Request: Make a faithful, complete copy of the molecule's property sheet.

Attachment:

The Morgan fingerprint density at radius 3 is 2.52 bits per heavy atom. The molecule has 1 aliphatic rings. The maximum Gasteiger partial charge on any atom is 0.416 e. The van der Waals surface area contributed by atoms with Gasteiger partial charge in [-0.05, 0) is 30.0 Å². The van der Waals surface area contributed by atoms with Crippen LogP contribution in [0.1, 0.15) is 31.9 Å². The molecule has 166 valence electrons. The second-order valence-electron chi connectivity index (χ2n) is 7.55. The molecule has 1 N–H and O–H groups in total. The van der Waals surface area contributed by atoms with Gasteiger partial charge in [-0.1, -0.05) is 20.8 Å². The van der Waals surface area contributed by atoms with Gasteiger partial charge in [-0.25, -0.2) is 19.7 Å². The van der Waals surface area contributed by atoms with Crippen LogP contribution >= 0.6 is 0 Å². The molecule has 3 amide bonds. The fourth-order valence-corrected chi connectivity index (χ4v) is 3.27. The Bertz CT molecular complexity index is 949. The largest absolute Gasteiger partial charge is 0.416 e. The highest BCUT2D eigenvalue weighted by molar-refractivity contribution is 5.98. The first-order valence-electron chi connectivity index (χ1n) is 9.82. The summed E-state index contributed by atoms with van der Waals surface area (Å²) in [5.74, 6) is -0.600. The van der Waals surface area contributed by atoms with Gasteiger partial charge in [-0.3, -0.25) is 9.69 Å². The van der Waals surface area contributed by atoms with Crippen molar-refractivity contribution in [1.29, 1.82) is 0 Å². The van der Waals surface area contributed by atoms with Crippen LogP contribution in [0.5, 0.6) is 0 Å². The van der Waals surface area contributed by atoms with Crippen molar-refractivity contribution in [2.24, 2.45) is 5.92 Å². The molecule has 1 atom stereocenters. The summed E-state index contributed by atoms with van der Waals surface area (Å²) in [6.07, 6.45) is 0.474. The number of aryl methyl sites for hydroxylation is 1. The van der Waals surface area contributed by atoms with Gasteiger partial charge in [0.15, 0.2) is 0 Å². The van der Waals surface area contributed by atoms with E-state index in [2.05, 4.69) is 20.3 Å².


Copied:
The Morgan fingerprint density at radius 3 is 2.52 bits per heavy atom. The molecule has 1 aliphatic rings. The maximum Gasteiger partial charge on any atom is 0.416 e. The van der Waals surface area contributed by atoms with Gasteiger partial charge in [-0.05, 0) is 30.0 Å². The van der Waals surface area contributed by atoms with Crippen LogP contribution in [0.1, 0.15) is 31.9 Å². The molecule has 166 valence electrons. The second-order valence-electron chi connectivity index (χ2n) is 7.55. The molecule has 1 N–H and O–H groups in total. The van der Waals surface area contributed by atoms with Gasteiger partial charge in [-0.1, -0.05) is 20.8 Å². The van der Waals surface area contributed by atoms with Gasteiger partial charge in [-0.25, -0.2) is 19.7 Å². The van der Waals surface area contributed by atoms with Crippen LogP contribution >= 0.6 is 0 Å². The molecule has 3 amide bonds. The fourth-order valence-corrected chi connectivity index (χ4v) is 3.27. The Bertz CT molecular complexity index is 949. The largest absolute Gasteiger partial charge is 0.416 e. The highest BCUT2D eigenvalue weighted by molar-refractivity contribution is 5.98. The first-order valence-electron chi connectivity index (χ1n) is 9.82. The summed E-state index contributed by atoms with van der Waals surface area (Å²) in [5.74, 6) is -0.600. The van der Waals surface area contributed by atoms with Gasteiger partial charge in [-0.3, -0.25) is 9.69 Å². The van der Waals surface area contributed by atoms with Crippen molar-refractivity contribution in [1.29, 1.82) is 0 Å². The van der Waals surface area contributed by atoms with Crippen LogP contribution in [0.5, 0.6) is 0 Å². The van der Waals surface area contributed by atoms with Crippen molar-refractivity contribution in [2.24, 2.45) is 5.92 Å². The molecule has 1 atom stereocenters. The summed E-state index contributed by atoms with van der Waals surface area (Å²) in [6.07, 6.45) is 0.474. The number of aryl methyl sites for hydroxylation is 1. The van der Waals surface area contributed by atoms with Gasteiger partial charge in [0.15, 0.2) is 0 Å². The van der Waals surface area contributed by atoms with E-state index in [2.05, 4.69) is 20.3 Å².